David et al,
Doubt that it is an epoxy, as the epoxies tend to break down over
time, although there are a couple of formulations that would work.
Loctite Corp, makes some special order adhesives that will do the
trick for metal-to-stone bonds; some will withstand boiling in
nitric acid for 30 days!!! BUT…they might not withstand
continuous exposure to ordinary moisture…visit Loctite.com and be
prepared to spend some time going over the technical data.
In a closed area, like you describe for the jade bracelets, a good
two-part epoxy will function well. I use 6-7 different adhesives for
different applications on a daily basis, and frustrating
experiences, including breaking some of these bonds, forced me to do
my research long ago. Like most research though, it is on-going as
the products can change without notice and new products are released
One of the very best off-the-shelf and easily obtainable epoxies is
Devcon 5 Minute Fast Drying Epoxy. (Home Depot, Lowe’s, Internet) It
takes 24 hours to obtain 95% of maximum strength, but can be handled
in a few minutes. This is also fine for inlay work, but not a good
choice for bonds that are exposed as water WILL break this bond over
a long period of time.
The bond can be chemically destroyed with methylene chloride (most
paint strippers), acetone, MEK, nitromethane/alkane mixes, etc.
(PLEASE CONSULT MSDS sheets for proper cautions, especially
methylene chloride which IS a powerful carcinogen), but the
closed-off area you describe in those bangles can be a challenge to
release chemically and can take days. As you’ve discovered, the slow
and judicious application of heat speeds the process and this epoxy
will fail at around 200 degrees. But here’s a trick for releasing
most epoxies that we use in faceting:
Place a paper towel on the bottom of a small dishpan and add about
1-1 1/2 inches of water, then the bangle. Place on the stove on
medium haet for 5 minutes, then turn heat to high. Boil the piece
for a few minutes and the stones should release cleanly from most
commercial epoxies; for a closed bond, this may take a while, for an
open bond it is rapid; however, I have seen this fail with the newer
formulation of the Devcon 5 Minute product. But the torch will do
The cyanoacrylates (super Glues) are another family of tenacious
adhesives that can be released with heat, but they require much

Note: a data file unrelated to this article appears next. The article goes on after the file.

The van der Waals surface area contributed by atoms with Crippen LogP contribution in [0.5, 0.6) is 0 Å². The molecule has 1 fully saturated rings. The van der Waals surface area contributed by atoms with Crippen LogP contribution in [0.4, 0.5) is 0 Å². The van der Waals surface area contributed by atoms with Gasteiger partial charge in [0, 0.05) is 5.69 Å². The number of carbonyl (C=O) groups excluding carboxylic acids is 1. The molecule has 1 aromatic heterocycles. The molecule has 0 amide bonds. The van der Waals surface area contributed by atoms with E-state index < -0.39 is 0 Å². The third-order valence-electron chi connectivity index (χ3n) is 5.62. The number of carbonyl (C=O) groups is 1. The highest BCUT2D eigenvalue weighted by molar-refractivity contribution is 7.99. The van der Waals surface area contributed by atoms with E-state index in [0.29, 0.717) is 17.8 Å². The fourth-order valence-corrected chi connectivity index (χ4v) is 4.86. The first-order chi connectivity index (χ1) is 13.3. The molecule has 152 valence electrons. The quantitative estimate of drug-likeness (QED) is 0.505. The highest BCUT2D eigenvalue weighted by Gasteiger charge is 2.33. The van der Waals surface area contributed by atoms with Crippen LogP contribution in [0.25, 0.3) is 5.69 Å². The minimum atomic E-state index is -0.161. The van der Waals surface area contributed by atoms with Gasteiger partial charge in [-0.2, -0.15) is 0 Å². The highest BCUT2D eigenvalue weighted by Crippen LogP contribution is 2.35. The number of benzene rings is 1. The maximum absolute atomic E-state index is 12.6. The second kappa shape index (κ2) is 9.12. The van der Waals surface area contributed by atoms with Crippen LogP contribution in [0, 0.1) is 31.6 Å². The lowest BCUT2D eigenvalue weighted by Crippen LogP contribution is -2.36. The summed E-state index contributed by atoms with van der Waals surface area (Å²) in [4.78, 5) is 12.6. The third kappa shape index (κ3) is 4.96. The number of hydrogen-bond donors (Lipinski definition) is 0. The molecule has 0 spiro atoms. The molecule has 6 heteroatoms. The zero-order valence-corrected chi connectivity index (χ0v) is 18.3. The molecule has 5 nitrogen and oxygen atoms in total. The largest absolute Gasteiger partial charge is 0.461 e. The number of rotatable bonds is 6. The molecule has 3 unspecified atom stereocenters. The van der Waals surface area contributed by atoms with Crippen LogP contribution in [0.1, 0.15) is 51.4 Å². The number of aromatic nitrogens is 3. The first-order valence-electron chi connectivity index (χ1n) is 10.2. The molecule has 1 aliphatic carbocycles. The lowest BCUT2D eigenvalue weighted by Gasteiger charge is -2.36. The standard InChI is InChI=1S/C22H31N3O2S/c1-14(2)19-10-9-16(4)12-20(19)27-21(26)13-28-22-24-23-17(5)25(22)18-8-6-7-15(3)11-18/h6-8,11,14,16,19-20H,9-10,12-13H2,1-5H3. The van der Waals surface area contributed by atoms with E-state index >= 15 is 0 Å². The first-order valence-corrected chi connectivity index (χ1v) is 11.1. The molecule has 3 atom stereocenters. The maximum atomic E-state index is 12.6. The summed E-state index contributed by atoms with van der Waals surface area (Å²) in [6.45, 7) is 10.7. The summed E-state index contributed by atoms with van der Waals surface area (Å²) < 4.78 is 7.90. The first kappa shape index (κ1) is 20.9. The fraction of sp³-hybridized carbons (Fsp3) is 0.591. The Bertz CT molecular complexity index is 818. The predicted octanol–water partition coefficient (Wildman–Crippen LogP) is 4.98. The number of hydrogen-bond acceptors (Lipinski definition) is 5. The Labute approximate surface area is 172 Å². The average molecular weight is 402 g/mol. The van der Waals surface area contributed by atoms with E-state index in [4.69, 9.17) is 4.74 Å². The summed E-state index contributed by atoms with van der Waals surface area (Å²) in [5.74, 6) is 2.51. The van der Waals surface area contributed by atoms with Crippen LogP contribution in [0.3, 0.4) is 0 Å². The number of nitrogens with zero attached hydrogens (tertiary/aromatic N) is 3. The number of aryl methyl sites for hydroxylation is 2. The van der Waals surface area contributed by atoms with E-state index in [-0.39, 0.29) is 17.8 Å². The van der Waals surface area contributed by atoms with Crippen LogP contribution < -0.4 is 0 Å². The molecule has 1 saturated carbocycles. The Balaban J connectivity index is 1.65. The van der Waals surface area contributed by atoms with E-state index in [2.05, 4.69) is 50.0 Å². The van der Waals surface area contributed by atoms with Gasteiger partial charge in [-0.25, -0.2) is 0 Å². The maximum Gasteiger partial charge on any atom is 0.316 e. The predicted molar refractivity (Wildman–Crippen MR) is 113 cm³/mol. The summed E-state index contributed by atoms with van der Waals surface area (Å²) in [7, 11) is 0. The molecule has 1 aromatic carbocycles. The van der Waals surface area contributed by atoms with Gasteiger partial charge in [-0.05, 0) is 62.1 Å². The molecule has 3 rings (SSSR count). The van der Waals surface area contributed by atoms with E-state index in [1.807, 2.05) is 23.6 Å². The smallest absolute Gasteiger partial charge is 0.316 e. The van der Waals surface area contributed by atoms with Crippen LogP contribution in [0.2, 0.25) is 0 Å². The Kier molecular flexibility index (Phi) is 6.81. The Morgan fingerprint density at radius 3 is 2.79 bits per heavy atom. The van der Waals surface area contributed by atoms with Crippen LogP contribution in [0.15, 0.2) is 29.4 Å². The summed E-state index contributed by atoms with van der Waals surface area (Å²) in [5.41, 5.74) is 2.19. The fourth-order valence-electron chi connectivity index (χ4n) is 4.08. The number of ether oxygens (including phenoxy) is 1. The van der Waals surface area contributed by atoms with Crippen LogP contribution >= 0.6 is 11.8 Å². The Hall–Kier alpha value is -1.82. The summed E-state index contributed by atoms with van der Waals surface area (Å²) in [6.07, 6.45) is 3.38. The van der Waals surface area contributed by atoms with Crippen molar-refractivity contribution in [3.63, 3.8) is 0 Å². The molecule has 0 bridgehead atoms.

higher heat levels than the epoxies. 350 F will usually do the
trick, but the newer formulation of Loctite Professional Grade Super
Glue is very difficult to break with heat. Formerly, a few seconds
of a mini-torch or a minute in a candle flame would release the
bond, but no more. Freezing for a few minutes works on many
adhesives, but not this stuff. The best way I have to found to
remove it is a long soak in acetone or nitromethane. Again, the
closed bond in the bracelets could take a day or more.
Yet another product is the various formulations of UV-curing
adhesives. Quite tenacious, but most will still yield to acetone
over an extended period; some will not, they are there to stay.
Visit Norland Products at Norland.com (I think), and you will see
that they have a product or two that can be cured using your choice
of UV light or low heat! This product is excellent for inlay work
that you wish to last beyond your lifetime. I use it to assemble
doublets for custom faceting consisting of strontium titanate
pavilions and colorless synthetic sapphire caps. Let’s say it works
well, but I’ve never tried to get any apart.
Oh, obviously, before joining, all parts need to be clean.
Isoprpopyl or denatured alcohol is a good choice here. When using
cyanoacrylates, breathing on the pieces will provide a small amount
of moisture that accelerates the bond (!), but is not necessary.
Commercial accelerators in spray form work well, but do reduce bond
strength. Some cyanos will fill gaps, some will not. Some are
water-resistant, some are not.
An extended visit to Loctite’s or Devcon’s web sites is educational.
I’d like to note that some modern adhesives have a bond that is
stronger than the shear strength of aluminum; in some cases,
stronger than soldering. Some industrial situations where heat
treated steel bolts and nuts are used to attach things have now been
replaced with adhesives, because they are stronger. Many will cringe
at the notion, but the right adhesive is BETTER than prongs in many
situations. There, I said it.
Anyway, I hope that helps some of you.